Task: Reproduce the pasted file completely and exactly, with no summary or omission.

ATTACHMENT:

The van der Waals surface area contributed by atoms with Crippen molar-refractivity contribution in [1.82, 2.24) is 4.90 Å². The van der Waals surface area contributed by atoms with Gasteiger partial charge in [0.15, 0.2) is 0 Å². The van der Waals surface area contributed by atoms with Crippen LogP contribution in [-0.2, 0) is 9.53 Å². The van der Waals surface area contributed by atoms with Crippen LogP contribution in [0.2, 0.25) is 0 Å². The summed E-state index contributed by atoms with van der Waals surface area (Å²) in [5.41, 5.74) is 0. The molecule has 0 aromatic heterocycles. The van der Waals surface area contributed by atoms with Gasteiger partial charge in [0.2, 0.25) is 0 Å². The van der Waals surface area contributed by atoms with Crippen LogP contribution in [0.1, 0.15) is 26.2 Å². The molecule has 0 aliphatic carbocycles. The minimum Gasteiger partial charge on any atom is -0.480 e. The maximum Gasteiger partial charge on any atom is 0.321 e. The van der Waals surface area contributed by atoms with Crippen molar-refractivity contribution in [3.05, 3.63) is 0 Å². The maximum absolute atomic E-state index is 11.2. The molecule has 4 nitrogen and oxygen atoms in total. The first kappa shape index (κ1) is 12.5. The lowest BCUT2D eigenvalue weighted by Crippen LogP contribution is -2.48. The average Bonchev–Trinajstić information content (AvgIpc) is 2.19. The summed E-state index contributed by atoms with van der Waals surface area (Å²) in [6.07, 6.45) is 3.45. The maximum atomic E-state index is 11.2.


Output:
The van der Waals surface area contributed by atoms with Crippen molar-refractivity contribution in [1.82, 2.24) is 4.90 Å². The van der Waals surface area contributed by atoms with Gasteiger partial charge in [0.15, 0.2) is 0 Å². The van der Waals surface area contributed by atoms with Crippen LogP contribution in [-0.2, 0) is 9.53 Å². The van der Waals surface area contributed by atoms with Crippen LogP contribution in [0.2, 0.25) is 0 Å². The summed E-state index contributed by atoms with van der Waals surface area (Å²) in [5.41, 5.74) is 0. The molecule has 0 aromatic heterocycles. The van der Waals surface area contributed by atoms with Gasteiger partial charge in [0.2, 0.25) is 0 Å². The van der Waals surface area contributed by atoms with Crippen LogP contribution in [0.1, 0.15) is 26.2 Å². The molecule has 0 aliphatic carbocycles. The minimum Gasteiger partial charge on any atom is -0.480 e. The maximum Gasteiger partial charge on any atom is 0.321 e. The van der Waals surface area contributed by atoms with Crippen molar-refractivity contribution in [3.05, 3.63) is 0 Å². The maximum absolute atomic E-state index is 11.2. The molecule has 4 nitrogen and oxygen atoms in total. The first kappa shape index (κ1) is 12.5. The lowest BCUT2D eigenvalue weighted by Crippen LogP contribution is -2.48. The average Bonchev–Trinajstić information content (AvgIpc) is 2.19. The summed E-state index contributed by atoms with van der Waals surface area (Å²) in [6.07, 6.45) is 3.45. The maximum atomic E-state index is 11.2.